brand environment in which they operate.’
Globally, 47 per cent said the brand mission, vision and values of their
company were understood by all employees, most of whom believed in them
strongly. This sunk to 36 per cent in Europe, and was highest - 60 per
cent - in the Asia-Pacific companies.
This was echoed by the number who said that only a few senior employees
understood the brand values, and were not effective in disseminating
them. The problem was worst in Europe, where 36 per cent agreed with the
statement. In the US, 27 per cent agreed.
’Talking to 100 leading companies, we were surprised to see the degree
of ignorance of what the corporate brand stood for to individual
employees in organisations. If employees in best practice companies are
not aware of what they stand for, that’s a cause for concern,’ says
Another worrying finding of the report was the low level of measurement
and evaluation of the corporate brand (see chart). Only 63 of the
respondents felt able to provide examples of corporate brand
measurement, despite the importance now attached to this issue.
Measurement of the corporate brand is focused on a variety of market
research methods which place the emphasis on external audiences.
’The amount of measurement going on was low, particularly if you
consider that the interviewees were saying that a strong corporate brand
is linked to profitability and other performance criteria. It’s a
concern if corporate branding is to achieve its rightful place at the
strategic table. It has to be measured and tangible,’ says Ajder.
In all cases, the conviction that corporate branding had a direct effect
on the bottom line was even stronger in the US than other parts of the
Generally there was a great deal of consistency in the answers given by
companies in the US, Europe and Asia-Pacific region. One of the only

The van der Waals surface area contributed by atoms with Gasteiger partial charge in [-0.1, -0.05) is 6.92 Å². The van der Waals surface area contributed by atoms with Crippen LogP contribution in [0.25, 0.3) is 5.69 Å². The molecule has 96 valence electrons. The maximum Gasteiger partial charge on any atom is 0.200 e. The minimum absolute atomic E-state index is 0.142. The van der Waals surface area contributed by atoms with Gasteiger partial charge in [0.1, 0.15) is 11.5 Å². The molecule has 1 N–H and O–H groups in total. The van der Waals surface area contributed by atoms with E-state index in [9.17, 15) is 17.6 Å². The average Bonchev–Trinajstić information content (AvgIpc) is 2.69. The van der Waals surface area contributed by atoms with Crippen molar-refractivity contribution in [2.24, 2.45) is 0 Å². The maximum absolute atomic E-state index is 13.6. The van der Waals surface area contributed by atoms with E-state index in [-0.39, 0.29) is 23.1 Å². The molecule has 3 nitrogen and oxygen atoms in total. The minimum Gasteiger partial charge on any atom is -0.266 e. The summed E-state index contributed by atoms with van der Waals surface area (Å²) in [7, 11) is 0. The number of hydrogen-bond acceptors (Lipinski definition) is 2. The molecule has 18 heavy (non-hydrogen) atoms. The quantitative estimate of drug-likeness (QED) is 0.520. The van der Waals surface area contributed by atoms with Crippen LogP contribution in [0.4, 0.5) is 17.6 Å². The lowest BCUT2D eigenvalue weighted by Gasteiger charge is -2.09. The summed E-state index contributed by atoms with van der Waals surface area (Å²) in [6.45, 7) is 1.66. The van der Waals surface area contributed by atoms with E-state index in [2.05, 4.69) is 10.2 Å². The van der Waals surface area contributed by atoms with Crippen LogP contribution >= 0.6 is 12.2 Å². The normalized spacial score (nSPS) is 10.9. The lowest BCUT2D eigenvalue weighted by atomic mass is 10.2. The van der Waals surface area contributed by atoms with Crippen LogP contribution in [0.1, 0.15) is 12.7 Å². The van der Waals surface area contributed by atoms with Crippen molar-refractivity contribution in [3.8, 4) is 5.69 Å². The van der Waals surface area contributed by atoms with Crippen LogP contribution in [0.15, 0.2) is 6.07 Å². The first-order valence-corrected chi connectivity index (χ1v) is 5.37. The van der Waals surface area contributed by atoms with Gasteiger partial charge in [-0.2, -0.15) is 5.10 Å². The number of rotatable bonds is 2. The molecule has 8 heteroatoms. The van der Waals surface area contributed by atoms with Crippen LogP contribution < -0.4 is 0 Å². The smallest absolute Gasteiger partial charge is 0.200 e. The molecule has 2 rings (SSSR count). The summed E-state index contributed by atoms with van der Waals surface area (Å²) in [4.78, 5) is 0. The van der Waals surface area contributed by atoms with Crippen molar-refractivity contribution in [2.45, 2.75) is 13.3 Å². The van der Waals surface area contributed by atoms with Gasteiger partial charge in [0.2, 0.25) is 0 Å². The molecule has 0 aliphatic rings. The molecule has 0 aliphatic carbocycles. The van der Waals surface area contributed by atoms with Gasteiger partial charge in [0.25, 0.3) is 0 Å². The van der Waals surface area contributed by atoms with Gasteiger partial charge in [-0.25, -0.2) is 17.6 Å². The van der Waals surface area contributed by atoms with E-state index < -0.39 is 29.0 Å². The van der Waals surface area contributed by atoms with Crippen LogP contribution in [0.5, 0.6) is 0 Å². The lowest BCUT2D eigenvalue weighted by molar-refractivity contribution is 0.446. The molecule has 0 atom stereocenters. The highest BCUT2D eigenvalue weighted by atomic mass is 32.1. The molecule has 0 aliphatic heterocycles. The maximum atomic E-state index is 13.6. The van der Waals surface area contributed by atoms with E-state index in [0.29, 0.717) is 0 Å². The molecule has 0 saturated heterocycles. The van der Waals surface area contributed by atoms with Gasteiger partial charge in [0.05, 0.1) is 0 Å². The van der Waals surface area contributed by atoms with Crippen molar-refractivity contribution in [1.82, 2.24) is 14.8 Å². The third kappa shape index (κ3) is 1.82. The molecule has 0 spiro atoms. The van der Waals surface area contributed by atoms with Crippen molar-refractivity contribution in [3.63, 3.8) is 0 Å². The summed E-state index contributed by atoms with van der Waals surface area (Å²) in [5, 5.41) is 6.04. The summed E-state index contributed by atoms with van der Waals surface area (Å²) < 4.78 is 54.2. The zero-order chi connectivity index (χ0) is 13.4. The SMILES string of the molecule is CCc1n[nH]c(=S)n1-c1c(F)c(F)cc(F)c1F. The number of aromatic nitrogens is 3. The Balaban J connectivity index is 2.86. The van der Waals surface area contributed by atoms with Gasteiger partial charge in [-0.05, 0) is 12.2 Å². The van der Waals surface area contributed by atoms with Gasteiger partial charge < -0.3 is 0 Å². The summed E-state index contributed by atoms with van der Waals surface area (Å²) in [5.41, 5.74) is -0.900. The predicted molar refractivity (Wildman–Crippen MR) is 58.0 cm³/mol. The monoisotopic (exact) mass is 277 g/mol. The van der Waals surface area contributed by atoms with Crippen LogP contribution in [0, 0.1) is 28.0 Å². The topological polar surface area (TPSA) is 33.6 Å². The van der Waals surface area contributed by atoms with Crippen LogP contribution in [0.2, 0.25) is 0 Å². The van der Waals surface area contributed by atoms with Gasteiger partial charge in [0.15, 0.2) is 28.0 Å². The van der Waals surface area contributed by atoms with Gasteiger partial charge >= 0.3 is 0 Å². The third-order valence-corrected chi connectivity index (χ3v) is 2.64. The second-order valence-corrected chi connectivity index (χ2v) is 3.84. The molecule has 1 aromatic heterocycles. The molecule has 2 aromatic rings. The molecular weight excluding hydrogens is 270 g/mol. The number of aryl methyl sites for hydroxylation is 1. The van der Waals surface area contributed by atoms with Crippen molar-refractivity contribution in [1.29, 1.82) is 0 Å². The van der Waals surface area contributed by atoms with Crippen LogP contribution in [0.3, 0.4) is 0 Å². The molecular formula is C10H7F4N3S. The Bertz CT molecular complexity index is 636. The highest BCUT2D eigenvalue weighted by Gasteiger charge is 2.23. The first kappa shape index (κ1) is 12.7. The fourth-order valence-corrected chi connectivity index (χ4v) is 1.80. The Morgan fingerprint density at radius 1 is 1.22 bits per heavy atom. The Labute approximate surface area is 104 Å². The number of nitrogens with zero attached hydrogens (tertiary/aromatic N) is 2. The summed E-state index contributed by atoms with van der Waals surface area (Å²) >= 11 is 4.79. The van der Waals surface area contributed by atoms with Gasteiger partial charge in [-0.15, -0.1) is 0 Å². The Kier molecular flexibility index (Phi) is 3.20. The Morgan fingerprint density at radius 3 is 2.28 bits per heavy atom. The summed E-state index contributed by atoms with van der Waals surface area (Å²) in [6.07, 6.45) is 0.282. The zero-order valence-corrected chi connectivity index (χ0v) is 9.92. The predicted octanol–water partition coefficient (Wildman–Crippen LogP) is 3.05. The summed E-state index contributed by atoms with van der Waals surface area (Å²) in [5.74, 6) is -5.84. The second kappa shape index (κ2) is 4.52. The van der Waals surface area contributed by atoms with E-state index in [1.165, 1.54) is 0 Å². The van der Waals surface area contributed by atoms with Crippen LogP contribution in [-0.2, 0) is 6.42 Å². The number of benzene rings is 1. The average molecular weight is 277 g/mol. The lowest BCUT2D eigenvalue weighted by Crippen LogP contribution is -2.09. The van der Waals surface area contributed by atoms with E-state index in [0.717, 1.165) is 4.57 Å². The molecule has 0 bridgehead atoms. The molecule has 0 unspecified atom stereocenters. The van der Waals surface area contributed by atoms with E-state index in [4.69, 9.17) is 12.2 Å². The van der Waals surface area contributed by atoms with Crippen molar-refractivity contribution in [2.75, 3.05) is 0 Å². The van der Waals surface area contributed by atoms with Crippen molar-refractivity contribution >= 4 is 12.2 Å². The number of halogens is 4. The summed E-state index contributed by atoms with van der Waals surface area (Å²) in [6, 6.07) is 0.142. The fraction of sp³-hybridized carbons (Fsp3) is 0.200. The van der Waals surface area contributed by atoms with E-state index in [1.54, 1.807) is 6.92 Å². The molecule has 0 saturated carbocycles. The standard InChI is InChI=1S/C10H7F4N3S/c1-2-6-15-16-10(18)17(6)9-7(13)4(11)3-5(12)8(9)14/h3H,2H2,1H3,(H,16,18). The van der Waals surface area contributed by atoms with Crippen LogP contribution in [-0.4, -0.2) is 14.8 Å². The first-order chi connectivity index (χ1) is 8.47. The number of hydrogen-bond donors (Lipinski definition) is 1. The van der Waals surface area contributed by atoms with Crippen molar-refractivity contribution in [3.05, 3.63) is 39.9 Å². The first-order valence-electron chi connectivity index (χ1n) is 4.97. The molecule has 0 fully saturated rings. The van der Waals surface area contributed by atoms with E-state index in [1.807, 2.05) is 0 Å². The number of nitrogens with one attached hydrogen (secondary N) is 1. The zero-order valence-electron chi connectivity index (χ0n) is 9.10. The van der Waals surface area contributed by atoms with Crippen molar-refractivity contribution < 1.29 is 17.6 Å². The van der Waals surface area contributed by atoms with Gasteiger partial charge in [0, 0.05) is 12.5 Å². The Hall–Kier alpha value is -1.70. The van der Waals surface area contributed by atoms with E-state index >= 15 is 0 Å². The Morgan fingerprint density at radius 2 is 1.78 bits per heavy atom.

contrasts of note was that companies in the Asia-Pacific region were
more paternalistic in their attitude. Respondents from this area were
the only ones to say that contribution to social welfare was one of the
most important factors in maintaining a strong corporate brand.
Globally, consistency, commitment of employees, and quality products and
services were seen as key factors.
Communications issues were also quoted as among the biggest risks to the
continuing strength of the corporate brand, with damaging events -
relating to crisis management and negative media - being top of the list
Ajder believes the findings of the Global 100 study could be of real
value to PR agencies as well as in-house guardians of the brand. ’The
opportunity for a PR consultancy to be a strategic partner with client
companies is to be seized. PR agencies at the top are not just working
with corporate affairs - their work needs to penetrate all levels of the
company. There is a pluralisation of the PR process going on as it
becomes more embedded in the organisational structure,’ he says.
’More and more directors of corporate affairs are making it onto the
board and they need help to educate their colleagues about the
importance of strong corporate branding - anything that helps the
process has to be a good thing.’
- For a copy of the report, telephone 0171 675 1000.